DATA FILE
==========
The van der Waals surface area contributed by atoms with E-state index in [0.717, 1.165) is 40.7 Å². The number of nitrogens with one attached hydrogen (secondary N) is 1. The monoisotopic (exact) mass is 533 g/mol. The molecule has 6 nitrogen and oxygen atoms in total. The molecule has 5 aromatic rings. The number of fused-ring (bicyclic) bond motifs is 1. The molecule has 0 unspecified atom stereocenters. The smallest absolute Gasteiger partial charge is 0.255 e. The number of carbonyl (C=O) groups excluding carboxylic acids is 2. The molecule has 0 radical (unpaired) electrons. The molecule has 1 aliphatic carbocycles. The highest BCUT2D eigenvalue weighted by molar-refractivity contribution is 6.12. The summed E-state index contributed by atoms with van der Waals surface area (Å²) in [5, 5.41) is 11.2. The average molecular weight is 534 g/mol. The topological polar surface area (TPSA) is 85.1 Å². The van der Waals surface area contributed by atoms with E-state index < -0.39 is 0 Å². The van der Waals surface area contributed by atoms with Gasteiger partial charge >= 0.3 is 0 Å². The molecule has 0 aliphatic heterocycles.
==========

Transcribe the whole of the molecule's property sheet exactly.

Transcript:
The van der Waals surface area contributed by atoms with E-state index in [0.717, 1.165) is 40.7 Å². The number of nitrogens with one attached hydrogen (secondary N) is 1. The monoisotopic (exact) mass is 533 g/mol. The molecule has 6 nitrogen and oxygen atoms in total. The molecule has 5 aromatic rings. The number of fused-ring (bicyclic) bond motifs is 1. The molecule has 0 unspecified atom stereocenters. The smallest absolute Gasteiger partial charge is 0.255 e. The number of carbonyl (C=O) groups excluding carboxylic acids is 2. The molecule has 0 radical (unpaired) electrons. The molecule has 1 aliphatic carbocycles. The highest BCUT2D eigenvalue weighted by molar-refractivity contribution is 6.12. The summed E-state index contributed by atoms with van der Waals surface area (Å²) in [5, 5.41) is 11.2. The average molecular weight is 534 g/mol. The topological polar surface area (TPSA) is 85.1 Å². The van der Waals surface area contributed by atoms with E-state index < -0.39 is 0 Å². The van der Waals surface area contributed by atoms with Gasteiger partial charge >= 0.3 is 0 Å². The molecule has 0 aliphatic heterocycles.